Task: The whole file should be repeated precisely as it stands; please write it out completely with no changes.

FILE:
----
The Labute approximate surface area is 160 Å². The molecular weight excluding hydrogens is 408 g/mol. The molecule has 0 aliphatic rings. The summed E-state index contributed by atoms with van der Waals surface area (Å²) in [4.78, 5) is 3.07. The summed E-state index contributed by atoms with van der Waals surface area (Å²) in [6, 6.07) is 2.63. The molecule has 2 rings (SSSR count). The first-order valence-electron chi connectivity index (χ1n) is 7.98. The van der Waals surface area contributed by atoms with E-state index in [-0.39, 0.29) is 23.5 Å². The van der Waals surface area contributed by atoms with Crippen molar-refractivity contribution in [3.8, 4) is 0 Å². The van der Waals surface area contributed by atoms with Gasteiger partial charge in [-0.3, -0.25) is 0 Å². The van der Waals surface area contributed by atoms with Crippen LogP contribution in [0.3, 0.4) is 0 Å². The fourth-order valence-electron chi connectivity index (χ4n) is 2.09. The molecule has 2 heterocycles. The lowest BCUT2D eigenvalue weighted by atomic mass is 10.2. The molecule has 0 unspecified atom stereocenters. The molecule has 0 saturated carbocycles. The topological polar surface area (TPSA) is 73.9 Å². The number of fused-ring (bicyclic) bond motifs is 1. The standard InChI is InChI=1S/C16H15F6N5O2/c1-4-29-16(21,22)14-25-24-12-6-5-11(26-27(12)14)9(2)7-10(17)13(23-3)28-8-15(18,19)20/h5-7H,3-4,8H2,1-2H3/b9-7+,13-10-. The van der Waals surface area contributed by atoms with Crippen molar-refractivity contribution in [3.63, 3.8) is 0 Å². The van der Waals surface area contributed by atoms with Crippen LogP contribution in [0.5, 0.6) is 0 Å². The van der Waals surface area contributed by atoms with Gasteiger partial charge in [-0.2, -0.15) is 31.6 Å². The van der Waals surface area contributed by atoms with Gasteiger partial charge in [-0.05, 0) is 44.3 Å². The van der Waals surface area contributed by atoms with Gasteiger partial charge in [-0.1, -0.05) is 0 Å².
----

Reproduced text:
The Labute approximate surface area is 160 Å². The molecular weight excluding hydrogens is 408 g/mol. The molecule has 0 aliphatic rings. The summed E-state index contributed by atoms with van der Waals surface area (Å²) in [4.78, 5) is 3.07. The summed E-state index contributed by atoms with van der Waals surface area (Å²) in [6, 6.07) is 2.63. The molecule has 2 rings (SSSR count). The first-order valence-electron chi connectivity index (χ1n) is 7.98. The van der Waals surface area contributed by atoms with E-state index in [-0.39, 0.29) is 23.5 Å². The van der Waals surface area contributed by atoms with Crippen molar-refractivity contribution in [3.8, 4) is 0 Å². The van der Waals surface area contributed by atoms with Gasteiger partial charge in [-0.3, -0.25) is 0 Å². The van der Waals surface area contributed by atoms with Crippen LogP contribution in [0.3, 0.4) is 0 Å². The fourth-order valence-electron chi connectivity index (χ4n) is 2.09. The molecule has 2 heterocycles. The lowest BCUT2D eigenvalue weighted by atomic mass is 10.2. The molecule has 0 unspecified atom stereocenters. The molecule has 0 saturated carbocycles. The topological polar surface area (TPSA) is 73.9 Å². The number of fused-ring (bicyclic) bond motifs is 1. The standard InChI is InChI=1S/C16H15F6N5O2/c1-4-29-16(21,22)14-25-24-12-6-5-11(26-27(12)14)9(2)7-10(17)13(23-3)28-8-15(18,19)20/h5-7H,3-4,8H2,1-2H3/b9-7+,13-10-. The van der Waals surface area contributed by atoms with Crippen molar-refractivity contribution in [3.63, 3.8) is 0 Å². The van der Waals surface area contributed by atoms with Crippen LogP contribution in [0.5, 0.6) is 0 Å². The van der Waals surface area contributed by atoms with Gasteiger partial charge in [-0.2, -0.15) is 31.6 Å². The van der Waals surface area contributed by atoms with Gasteiger partial charge in [-0.05, 0) is 44.3 Å². The van der Waals surface area contributed by atoms with Gasteiger partial charge in [-0.1, -0.05) is 0 Å².